When I went to the Yankees game on Sunday I found myself drawn to the "Jeter Kiosks". Of course normally Yankee Stadium is overrun with vendors peddling all manner of overpriced merchandise, but I couldn't help but be amused at the concept of having a whole stand devoted to one man. It was almost a shrine of sorts. And they were everywhere: you would have an infinitely harder time finding a bathroom than you would a place to buy a commemorative patch. It felt more like someone had built a Derek Jeter amusement park than a stadium that housed a whole baseball franchise.
From the comfort of your own home it hasn't been much different. For about two weeks Yankees broadcasts have felt like a paean for one man. Sure, the team was on the cusp of elimination for most of that time, but even when Jeter wasn't scheduled to bat any time soon The YES Network was a constant stream of Jeter moments, Jeter highlights and Jeter updates. Every person they could unearth being asked about Jeter. I'm surprised I don't know what the doctors that delivered Jeter think of his career at this point.
In many ways Jeter's farewell has been everything I feared it would be. I had held out hope that he would have a respectable season, and around the hundred game mark it looked like he was going to have one. Not as remarkable as some seasons past, but good enough that most of the people who wanted to tear Jeter apart like a limping gazelle would have been held at bay. That would have toned down the craziness at least a little bit. Unfortunately that hasn't been the case, so the "Anti-Jeter" business has been just as booming as the "Pro-Jeter" factory running in The Bronx. An article or the rantings of a "talking head" tearing down Jeter is going to get just as much attention as those that speak of him as a golden god. You've been able to find either just about anywhere you turn, and very frequently they aren't particularly insightful or based in much reality.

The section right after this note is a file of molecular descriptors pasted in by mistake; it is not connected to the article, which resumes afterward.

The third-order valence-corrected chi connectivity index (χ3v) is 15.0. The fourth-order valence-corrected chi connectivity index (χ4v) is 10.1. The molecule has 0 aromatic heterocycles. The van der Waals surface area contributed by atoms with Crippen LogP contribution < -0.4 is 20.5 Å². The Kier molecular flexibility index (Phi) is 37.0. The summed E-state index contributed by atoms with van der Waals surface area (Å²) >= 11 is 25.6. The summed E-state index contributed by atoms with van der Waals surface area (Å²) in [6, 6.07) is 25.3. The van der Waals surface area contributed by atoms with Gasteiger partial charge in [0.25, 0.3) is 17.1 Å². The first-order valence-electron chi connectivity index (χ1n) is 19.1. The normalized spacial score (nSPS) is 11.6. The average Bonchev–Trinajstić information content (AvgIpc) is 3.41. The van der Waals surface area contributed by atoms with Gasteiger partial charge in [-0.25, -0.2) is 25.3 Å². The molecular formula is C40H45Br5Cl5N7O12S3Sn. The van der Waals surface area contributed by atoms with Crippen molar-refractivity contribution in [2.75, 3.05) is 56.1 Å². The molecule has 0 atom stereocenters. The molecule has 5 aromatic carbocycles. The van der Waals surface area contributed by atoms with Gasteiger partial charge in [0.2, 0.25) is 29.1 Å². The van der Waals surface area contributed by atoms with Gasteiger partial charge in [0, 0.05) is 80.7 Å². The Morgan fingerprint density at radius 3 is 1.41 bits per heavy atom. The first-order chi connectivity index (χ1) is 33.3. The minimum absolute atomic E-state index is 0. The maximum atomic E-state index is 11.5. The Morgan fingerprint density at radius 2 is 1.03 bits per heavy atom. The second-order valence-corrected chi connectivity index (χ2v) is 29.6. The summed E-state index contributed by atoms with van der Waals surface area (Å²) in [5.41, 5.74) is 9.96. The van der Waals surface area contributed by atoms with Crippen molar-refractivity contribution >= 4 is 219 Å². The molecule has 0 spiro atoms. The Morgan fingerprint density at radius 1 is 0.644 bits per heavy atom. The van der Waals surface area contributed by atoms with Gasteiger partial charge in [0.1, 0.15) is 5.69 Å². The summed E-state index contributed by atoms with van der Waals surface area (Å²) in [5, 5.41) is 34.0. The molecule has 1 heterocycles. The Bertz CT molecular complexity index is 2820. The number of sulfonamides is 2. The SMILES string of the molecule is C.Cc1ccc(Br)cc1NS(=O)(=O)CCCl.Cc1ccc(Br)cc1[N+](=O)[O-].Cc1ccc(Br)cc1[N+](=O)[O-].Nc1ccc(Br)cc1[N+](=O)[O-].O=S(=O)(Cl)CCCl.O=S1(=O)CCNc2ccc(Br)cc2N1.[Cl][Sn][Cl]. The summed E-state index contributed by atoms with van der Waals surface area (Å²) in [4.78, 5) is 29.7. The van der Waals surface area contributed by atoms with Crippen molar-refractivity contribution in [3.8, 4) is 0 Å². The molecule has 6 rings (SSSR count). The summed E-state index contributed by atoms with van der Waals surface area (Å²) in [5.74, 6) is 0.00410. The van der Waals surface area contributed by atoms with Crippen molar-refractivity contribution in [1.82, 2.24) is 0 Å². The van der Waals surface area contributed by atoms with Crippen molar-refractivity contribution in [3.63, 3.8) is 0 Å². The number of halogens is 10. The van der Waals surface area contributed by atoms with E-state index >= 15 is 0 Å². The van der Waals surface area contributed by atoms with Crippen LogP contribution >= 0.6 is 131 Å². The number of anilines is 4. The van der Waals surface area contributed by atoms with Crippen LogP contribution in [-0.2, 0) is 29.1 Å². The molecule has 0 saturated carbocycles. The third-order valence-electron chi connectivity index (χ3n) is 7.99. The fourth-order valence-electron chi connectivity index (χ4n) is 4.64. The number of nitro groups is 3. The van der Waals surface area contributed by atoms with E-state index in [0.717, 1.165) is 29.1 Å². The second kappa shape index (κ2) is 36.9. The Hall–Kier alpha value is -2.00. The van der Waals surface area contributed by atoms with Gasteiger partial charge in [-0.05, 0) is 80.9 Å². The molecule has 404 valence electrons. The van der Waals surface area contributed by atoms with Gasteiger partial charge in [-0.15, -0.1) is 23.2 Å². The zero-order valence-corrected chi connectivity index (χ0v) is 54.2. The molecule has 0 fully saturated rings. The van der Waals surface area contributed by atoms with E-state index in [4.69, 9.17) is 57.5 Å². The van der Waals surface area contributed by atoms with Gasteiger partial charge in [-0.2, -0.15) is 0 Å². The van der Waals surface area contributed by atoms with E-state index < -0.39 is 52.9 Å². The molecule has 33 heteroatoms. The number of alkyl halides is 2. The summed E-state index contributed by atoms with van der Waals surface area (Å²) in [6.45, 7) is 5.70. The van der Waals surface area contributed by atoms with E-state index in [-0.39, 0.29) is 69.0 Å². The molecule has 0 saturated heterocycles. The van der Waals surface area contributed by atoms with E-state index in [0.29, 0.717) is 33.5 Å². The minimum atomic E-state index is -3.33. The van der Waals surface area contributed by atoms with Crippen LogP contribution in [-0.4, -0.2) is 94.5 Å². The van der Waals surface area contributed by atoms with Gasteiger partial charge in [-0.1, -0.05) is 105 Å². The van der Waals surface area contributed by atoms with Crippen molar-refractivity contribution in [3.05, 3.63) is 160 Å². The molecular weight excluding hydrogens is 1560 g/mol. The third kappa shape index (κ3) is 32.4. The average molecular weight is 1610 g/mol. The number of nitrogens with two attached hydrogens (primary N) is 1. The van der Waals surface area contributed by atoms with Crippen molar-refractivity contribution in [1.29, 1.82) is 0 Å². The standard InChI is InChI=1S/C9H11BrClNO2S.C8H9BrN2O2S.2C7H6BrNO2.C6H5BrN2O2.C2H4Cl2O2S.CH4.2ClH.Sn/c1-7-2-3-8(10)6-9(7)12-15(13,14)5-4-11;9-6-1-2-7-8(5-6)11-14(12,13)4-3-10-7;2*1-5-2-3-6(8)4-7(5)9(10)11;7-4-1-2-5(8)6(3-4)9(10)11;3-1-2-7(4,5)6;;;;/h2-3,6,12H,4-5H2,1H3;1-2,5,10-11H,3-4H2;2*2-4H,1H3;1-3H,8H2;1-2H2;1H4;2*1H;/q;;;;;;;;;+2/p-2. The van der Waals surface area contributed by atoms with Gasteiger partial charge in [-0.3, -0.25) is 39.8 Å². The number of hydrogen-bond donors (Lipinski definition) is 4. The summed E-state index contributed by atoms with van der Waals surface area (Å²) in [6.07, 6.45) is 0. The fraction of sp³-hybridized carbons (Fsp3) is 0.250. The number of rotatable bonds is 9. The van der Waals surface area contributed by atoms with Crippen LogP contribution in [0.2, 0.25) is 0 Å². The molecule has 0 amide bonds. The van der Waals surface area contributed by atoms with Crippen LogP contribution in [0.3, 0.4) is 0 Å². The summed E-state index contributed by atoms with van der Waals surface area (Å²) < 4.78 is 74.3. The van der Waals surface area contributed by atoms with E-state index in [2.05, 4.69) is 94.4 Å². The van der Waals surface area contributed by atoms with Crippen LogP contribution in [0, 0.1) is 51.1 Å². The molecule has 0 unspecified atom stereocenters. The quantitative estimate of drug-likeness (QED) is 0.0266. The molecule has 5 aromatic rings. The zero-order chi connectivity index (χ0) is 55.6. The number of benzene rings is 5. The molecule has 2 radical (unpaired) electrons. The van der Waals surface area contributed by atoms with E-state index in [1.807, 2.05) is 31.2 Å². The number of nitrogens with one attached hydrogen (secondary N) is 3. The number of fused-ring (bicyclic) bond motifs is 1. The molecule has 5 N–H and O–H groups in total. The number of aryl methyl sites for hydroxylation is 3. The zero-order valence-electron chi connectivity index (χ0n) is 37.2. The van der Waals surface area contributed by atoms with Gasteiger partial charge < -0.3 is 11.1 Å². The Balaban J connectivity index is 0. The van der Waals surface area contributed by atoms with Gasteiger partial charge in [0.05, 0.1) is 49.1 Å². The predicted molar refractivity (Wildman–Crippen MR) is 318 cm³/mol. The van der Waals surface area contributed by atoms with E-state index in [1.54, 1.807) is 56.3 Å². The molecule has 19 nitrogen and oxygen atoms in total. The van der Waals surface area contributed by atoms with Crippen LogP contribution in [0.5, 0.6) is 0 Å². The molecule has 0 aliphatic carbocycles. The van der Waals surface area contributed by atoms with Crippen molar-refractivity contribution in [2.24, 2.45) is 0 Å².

Whether it's been positive attention, negative critiques or just a constant barrage of commercials, I think the point of saturation has long since been reached. I don't know if we'll ever see the likes of this retirement tour again, but I certainly wouldn't look forward to it and I pray it doesn't happen with a team I love. What I do know about my own personal fatigue is how little of it has anything to do with Derek Jeter at all. His cult of personality has just been turned up so far past eleven that it obscures the man any time I see or hear him mentioned. His retirement would get mentioned on The Food Network if they thought there was a dime in it.
Eventually when all the dust settles and Jeter has long since hung up his cleats I think I'll be able to fully appreciate his career as a fan. Perhaps just reflecting on the memories of his greatest moments or maybe pulling out a DVD of a classic World Series game. Possibly looking up some highlights months after they've been forced down my throat. Last night's heroics will definitely be worth a couple of more viewings over the offseason.It will nice to enjoy Derek Jeter the player, not the marketing concept.